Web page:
In 1808, the fortress was subjected to the worst English attack of the war. The attack failed, however, and the English sailed home empty-handed. In 1809, 200 marines committed mutiny, stabbing their commander to death, arresting the officers and taking control of the fortress. The drama ended with the rebels fleeing to Sweden.
1815-56: Decommissioning of the fortress
In 1826, the prominent prisoner Dr Dampe was banished to Christiansø, and for a couple of years Frederiksø was a quarantine station during a terrible epidemic. However, in 1856, the fortress was decommissioned.
In 1826, Dr Dampe was given a life sentence and sent to Christiansø. He was sentenced for a violent attempt to overthrow the Danish absolute monarchy. In Dampe’s 15 years on the islands, he made several failed escape attempts. However, he did develop good relations with a number of the fortress residents.
In 1831, Frederiksø was converted into a quarantine station as Asiatic cholera spread through Russia. The bridge between the two islands was torn down, and Frederiksø was shut off to all but the ships, which had to be disinfected before continuing their journey through Danish waters.Construction of the fortress continued on the islands. However, progress had overtaken the fortress, and Christiansø’s stone walls could not stand against the war technology of the day. In 1856, the fortress was therefore decommissioned.
1856-2013: Fishing community and artists’ colony
In the 1900s, the population of Christiansø primarily consisted of fishermen. However, artists also spent time there. During World War II, the island was used as a supply line for the Danish resistance.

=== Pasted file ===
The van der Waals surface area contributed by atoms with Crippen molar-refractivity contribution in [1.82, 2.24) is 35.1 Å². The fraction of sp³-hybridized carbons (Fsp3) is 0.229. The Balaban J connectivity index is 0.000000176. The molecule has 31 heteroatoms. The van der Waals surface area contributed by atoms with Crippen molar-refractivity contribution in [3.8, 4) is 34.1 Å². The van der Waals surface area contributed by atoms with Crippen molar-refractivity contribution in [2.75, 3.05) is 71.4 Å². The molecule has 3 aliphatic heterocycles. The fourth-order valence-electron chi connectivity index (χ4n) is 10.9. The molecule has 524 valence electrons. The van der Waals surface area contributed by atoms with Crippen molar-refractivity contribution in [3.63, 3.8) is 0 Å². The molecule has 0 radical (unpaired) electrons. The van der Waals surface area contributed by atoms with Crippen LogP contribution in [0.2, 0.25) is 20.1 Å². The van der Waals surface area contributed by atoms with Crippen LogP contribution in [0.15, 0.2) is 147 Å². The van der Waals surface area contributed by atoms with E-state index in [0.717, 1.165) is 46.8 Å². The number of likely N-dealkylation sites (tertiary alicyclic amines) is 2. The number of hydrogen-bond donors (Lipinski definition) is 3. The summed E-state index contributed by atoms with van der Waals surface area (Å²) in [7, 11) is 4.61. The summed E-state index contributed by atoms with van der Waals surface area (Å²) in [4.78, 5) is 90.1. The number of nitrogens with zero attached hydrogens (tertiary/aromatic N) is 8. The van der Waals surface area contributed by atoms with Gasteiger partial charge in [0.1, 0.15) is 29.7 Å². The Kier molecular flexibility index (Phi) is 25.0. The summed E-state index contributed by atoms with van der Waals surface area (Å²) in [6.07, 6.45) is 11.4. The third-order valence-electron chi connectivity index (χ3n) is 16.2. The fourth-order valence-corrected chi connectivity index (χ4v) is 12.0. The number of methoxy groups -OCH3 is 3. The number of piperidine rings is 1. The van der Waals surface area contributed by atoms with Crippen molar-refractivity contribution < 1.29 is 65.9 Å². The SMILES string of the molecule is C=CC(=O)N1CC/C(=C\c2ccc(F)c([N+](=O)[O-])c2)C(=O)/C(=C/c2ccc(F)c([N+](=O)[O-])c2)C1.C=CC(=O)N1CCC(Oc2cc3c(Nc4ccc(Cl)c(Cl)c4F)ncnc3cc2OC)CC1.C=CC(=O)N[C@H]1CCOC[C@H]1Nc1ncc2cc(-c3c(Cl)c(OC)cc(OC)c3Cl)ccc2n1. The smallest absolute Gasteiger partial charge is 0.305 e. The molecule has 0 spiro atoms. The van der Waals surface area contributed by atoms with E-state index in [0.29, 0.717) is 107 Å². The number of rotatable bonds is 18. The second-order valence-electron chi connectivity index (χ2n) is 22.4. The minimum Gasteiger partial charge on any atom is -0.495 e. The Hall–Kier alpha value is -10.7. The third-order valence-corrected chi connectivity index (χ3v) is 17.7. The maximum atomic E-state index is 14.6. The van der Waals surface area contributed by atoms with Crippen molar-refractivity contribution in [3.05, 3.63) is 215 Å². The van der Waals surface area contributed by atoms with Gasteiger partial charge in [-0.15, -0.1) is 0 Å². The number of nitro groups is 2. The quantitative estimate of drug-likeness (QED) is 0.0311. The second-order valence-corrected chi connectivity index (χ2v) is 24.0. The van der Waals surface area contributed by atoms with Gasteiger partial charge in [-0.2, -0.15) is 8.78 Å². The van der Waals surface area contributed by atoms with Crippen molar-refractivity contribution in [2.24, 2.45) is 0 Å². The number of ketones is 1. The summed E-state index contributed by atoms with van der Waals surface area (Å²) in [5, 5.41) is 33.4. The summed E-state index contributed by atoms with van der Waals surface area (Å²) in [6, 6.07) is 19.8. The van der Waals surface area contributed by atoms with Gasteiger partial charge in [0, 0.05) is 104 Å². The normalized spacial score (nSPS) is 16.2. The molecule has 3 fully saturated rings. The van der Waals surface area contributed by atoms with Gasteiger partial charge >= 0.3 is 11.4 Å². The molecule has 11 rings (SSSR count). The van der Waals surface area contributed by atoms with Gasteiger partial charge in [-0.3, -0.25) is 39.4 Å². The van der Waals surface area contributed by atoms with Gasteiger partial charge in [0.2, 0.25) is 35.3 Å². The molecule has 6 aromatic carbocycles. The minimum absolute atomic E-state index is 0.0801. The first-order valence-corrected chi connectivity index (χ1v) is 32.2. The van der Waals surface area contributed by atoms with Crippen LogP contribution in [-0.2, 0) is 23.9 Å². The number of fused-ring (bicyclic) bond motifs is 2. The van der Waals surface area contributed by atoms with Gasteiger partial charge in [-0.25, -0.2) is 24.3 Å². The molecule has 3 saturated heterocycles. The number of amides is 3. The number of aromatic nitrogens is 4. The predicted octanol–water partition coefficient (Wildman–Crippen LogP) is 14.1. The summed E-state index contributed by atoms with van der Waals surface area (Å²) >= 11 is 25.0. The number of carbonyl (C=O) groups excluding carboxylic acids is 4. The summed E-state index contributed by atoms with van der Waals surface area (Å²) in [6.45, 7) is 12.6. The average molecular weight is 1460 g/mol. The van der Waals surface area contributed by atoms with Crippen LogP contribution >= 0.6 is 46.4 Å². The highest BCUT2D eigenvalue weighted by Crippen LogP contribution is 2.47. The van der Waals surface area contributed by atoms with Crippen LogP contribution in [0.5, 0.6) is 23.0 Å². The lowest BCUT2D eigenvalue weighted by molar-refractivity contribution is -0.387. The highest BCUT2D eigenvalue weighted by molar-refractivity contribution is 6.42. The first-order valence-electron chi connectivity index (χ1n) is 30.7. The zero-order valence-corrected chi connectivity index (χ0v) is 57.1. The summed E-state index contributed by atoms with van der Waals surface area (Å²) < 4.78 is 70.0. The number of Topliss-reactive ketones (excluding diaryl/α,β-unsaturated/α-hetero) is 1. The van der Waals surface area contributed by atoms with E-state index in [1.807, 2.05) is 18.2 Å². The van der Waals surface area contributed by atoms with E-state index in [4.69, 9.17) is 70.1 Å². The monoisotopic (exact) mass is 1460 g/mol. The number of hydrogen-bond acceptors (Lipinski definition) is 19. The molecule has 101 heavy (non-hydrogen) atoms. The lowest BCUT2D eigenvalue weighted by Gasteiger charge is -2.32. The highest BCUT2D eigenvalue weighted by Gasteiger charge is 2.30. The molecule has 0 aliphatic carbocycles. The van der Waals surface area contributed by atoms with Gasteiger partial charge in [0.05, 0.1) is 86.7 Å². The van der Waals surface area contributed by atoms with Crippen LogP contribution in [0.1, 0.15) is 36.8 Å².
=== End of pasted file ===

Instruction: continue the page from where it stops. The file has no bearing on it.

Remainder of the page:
Naturally, the decommissioning of the fortress caused a great deal of unemployment on Christiansø, and the Danish government feared that the island would decline into a fattigkoloni (literally a settlement of paupers). The many unemployed families were therefore ordered to leave the islands. However, when it became clear to the government after a few years that the residents could make a living from fishing, many families were permitted to move back.
In the early 1900s, artists discovered the unique landscape, light and colours on Christiansø, but the ancient fortress with its grey expanses and straight lines also became a favourite subject for artists such as Edward Weie, Carl Isakson, Harald Giersing, Axel Salto, Aage Gitz-Johansen and many more.
In 1922, Christiansø’s buildings became protected as historical sites, and later the flora and fauna on the islands also became protected.
During World War II, from 1940 to 1945, two German soldiers were stationed on Christiansø. During that same period, many of the island’s fishermen helped to transport Jews to Sweden and smuggled weapons to the Danish resistance. Fortunately, the two Germany soldiers never caught on to any of this.
In 2013, the last commercial fisherman left Christiansø.